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Joe Beddia, chef, & Scott J. Ross, filmmaker
On making an unconventional cooking show and the realities of getting is sold.
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Hey, Joe is a “humorously deadpan show about the joys of everyday home cooking, hosted by Philadelphia chef Joe Beddia” and directed by Scott J. Ross. It’s quirky, charming, and heart-warming, and unlike any cooking show I’ve seen. It’s less learn a new skill, and more chillin’ at a friend’s house while they cook. You can watch the trailer here.
It premiered at this year’s Tribeca Film Festival and, unknown to me before our conversation, it was in the “to-be-sold” phase of filming so it actually wasn’t complete except for 2 episodes. I sat down with Joe and Scott during their busy festival schedule to talk about making an unconventional cooking show and the realities of getting it sold.
Brianna Plaza: I know that you have a pizza restaurant, but tell me a little bit more about your background.
Joe Beddia: I used to move beer for a living. I did that from 21 to 28. And then I got into restaurants, front of house, not even cooking. I never really cooked professionally. Pizza came as a hobby while I was bartending at this wine bar, and I started going deeper into that. And then I had an idea that I would do pizza. I don't know. I was like, "Oh, this is exactly what I'm going to do." I've had a lot of influence by people that are owner-operators that sort of do everything. I always looked at that and admired them because it was their complete vision. It's like writing the world in some way — you can just do exactly what you want and you're not answering to anyone. So I like that idea.
I was working at a brewery in Japan for four months. The restaurants would literally be so small. Anything could be constituted a restaurant where there was somebody — generally the owner, the cook — that would serve you and do everything. So in my mind I was like, "Well, I don't have any restaurant experience. I can't run a restaurant." But they're doing this small thing, so I could start small.
I had a 350 square foot pizzeria. I made every single pizza for five years. I had one helper, John, who would help me do some prep work, and then he would do the cash register and I would make pizzas. And that worked out really well. So that's sort of the path that I went. I closed after five years. I didn't want to do it anymore. I started at 36, so I think I stopped at 42. Because you do everything. We were only open four days a week, but it was like until nine and 10 o'clock at night.
Eventually, I partnered with a restaurant group to open Beddia Pizzeria.
Brianna Plaza: Scott, can you tell me a little bit more about your background and how you came to this project?
Scott J. Ross: I live in LA now, but I'm from the Philadelphia area. My specialty is really comedy directing, a little bit of documentary, and a little bit of fashion. I also do a lot of fine art film. That's how Joe and I got connected: I do a lot of work with artists and Joe was a big fan of Alex Da Corte’s. Joe had this idea for years before we shot it and wanted someone to help him make it. So Alex connected us. Joe likes comedic stuff and thought I'd be good at it.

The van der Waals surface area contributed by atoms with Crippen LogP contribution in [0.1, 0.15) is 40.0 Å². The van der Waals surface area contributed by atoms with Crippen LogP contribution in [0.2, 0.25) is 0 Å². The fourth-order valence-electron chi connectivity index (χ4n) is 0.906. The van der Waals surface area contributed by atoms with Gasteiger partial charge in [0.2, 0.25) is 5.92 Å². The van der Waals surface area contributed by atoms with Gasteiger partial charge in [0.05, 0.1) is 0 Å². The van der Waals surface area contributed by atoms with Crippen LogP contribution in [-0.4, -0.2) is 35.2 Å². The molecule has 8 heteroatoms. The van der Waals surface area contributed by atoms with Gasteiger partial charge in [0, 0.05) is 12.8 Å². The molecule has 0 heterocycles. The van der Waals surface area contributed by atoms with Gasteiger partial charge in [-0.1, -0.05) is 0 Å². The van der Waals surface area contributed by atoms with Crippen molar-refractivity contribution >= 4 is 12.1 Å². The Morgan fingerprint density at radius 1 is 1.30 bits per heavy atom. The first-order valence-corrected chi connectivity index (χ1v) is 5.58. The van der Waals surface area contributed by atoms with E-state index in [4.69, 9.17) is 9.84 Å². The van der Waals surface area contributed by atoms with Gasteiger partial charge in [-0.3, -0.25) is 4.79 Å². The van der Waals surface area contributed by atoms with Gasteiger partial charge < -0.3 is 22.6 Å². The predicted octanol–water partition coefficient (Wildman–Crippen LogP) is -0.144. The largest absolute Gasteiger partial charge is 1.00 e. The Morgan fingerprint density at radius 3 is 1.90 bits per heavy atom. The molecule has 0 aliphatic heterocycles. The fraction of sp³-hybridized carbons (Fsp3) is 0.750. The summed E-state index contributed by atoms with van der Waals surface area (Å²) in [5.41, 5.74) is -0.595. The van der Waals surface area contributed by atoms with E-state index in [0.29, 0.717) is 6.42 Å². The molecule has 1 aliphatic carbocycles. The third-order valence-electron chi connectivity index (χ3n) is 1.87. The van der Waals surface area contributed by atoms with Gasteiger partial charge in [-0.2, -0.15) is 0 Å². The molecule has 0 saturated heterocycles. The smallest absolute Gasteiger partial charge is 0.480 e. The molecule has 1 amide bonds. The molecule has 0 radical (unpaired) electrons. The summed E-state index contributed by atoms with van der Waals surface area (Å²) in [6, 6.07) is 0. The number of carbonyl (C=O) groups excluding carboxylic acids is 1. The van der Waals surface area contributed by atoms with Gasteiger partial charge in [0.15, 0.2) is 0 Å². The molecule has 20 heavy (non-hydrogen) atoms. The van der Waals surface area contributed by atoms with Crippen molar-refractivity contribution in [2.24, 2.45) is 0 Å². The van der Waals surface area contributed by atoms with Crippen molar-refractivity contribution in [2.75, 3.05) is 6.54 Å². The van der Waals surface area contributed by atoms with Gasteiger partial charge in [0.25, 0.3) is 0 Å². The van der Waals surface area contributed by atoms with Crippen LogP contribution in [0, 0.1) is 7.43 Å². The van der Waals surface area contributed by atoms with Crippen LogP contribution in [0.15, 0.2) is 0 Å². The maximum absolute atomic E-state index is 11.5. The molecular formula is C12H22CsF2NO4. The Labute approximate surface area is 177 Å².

The whole idea was really Joe's, all the style elements of it. It's quite weirdly stylized. But I thought it was so cool that a chef wanted to make an experimental food show and didn't take it so seriously. It was almost like a self-deprecating food show. It just seemed exciting to me. I hadn't done a lot of food stuff myself other than the New York Times Magazine.
Brianna Plaza: Tell me about the inspiration behind Hey, Joe.
Joe Beddia: It’s inspired by the seventies and eighties. John Lurie was a member of the Lounge Lizards, and he ended up making this show that's called Fishing with John. It's bullshit. They're fishing, but it's nothing to do with fishing. They didn't catch any fish. It's kind of how I think about Ina Garten. It's like, no one's making that. I mean, some people make the food, but it's like you just want to spend some time with her, right? She's just doing her thing
So I thought, “How can I take inspiration from all my favorite things and just create something with that?" Our original idea was to have Alex Da Corte create the set for us. But then reality sets in, where it's like, "Oh, that's $250,000. Where's that coming from?" So the idea is that we would basically take the Seinfeld set and remake it identically, but with a different color scheme, and just have a lot of familiar things happening. But it’s also cooking, and I have friends come over. It's a little PeeWee's Playhouse, a little Fishing With John. It's under the guise of cooking, and we’re cooking, but you're not learning anything.
Brianna Plaza: What made you decide to go in that direction, versus a more traditional cooking show?
Joe Beddia: It's the only thing that interests me. Traditional cooking shows, they're already done and over. Traditional cooking shows are like social commentary, but this is abstract. It's just something that is familiar to me and I feel comfortable in it, even though I'm not very comfortable in front of the camera. So I kind of like the idea of that too, because I feel very awkward most of the time.